Crystal engineering of second harmonic generation using N-Glycoside deravatives
by Kin-ning Hui
xv, 158, 111 leaves : ill. ; 30 cm
The aim of crystal engineering is to design new solids with desirable physical and chemical properties, utilizing the understanding of molecular packing in crystalline materials....[ Read more ]
The aim of crystal engineering is to design new solids with desirable physical and chemical properties, utilizing the understanding of molecular packing in crystalline materials.
In this project we have demonstrated the ability to engineer one such crystal tensor property, that of Second Harmonic Generation of laser light. Only materials which are noncentrosymmetric will be SHG active. Since, saccharides are chiral, all saccharide-derived compounds will crystallize in a noncentrosymmetric point group, and show SHG activity. By coupling nonlinear optical chromophore such as PNA to a wide range of saccharides, a series of compounds, N-glycosides, can be formed with widely varying SHG efficiencies.
By study of the powder X-ray diffraction patterns, each compound was found to have its own unique molecular packing arrangement. Details of a number of these have been revealed by single crystal X-ray structure analysis.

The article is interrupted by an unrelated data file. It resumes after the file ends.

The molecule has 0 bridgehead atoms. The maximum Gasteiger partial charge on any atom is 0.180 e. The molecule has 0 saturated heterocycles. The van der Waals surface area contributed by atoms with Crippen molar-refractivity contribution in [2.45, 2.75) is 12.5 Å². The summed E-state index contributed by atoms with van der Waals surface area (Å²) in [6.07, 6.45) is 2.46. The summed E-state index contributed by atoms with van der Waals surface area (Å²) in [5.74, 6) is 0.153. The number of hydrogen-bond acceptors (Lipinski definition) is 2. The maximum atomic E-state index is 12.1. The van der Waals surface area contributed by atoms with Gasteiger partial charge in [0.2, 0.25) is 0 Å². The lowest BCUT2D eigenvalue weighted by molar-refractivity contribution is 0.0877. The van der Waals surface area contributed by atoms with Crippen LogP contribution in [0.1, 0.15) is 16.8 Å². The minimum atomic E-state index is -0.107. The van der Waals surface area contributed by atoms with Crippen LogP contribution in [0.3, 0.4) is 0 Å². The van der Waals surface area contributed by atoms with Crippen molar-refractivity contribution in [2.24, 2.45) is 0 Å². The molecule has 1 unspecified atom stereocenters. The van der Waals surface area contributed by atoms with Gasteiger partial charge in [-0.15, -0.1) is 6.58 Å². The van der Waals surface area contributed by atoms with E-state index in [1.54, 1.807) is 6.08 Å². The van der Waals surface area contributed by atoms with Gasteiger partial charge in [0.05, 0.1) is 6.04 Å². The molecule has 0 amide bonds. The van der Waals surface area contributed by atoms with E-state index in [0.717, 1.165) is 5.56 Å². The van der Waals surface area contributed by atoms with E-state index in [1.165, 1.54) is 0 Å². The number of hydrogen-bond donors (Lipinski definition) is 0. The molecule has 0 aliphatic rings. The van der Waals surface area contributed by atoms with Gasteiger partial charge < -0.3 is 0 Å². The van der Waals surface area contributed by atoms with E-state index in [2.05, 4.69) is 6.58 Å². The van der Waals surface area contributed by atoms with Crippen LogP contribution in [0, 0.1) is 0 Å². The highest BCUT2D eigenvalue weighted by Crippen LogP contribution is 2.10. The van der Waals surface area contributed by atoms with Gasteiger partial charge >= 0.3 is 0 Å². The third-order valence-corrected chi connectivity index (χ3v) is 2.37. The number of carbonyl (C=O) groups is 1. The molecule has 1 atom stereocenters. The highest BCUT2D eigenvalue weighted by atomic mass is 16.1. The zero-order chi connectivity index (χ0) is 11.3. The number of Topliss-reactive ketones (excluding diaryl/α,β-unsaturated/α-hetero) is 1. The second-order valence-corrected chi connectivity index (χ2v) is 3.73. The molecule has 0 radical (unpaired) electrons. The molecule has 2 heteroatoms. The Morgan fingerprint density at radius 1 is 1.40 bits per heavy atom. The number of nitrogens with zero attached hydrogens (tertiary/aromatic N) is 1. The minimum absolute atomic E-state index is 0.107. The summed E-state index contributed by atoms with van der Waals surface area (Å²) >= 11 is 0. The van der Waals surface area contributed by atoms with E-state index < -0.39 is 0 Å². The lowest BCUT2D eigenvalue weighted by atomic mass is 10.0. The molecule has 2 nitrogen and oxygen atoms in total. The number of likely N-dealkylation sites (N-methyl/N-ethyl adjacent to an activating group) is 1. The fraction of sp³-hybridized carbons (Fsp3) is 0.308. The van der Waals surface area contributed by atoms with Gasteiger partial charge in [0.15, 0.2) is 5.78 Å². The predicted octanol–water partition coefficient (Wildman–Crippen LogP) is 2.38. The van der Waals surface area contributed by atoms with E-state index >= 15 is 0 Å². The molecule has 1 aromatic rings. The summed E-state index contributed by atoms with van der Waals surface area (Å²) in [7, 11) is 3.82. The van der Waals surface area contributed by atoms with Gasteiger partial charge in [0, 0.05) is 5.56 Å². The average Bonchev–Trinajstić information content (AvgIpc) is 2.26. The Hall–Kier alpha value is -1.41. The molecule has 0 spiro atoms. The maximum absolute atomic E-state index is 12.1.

The crystal structures confirm that the compounds are β-N-aryglycosides and that the packing of these ambiphilic molecules is dominated by hydrogen bonding, such that each crystal contains hydrophilic and hydrophobic domains.
The hydrogen bond arrangement between saccharide moieties in the hydrophilic domain may affect the relative orientations of the hydrophobic chromophores to which they are attached, thus modifying their SHG efficiency. In D-Ara-PNA, a favourable packing arrangement is found such that the charge transfer axis of the chroniophores forms an angle of 50.7° with respect to the Crystallographic b-axis. This leads to a high SHG efficiency. Other crystals studied such as D-Gal-PNA have a less favourable arrangement with the molecular charge transfer axes nearly orthogonal to the monoclinic 21 axis.
Our studies show that for these families of saccharide adducts about 10% should crystallize in the more favourable monoclinic symmetry class and have acceptable chromophore orientations with respect to the crystallographic b-axis. Since 15-20 crystalline saccharide derivatives can be made for a given chromophore, this offers an attractive approach to optimizing its SHG response in the solicl-state.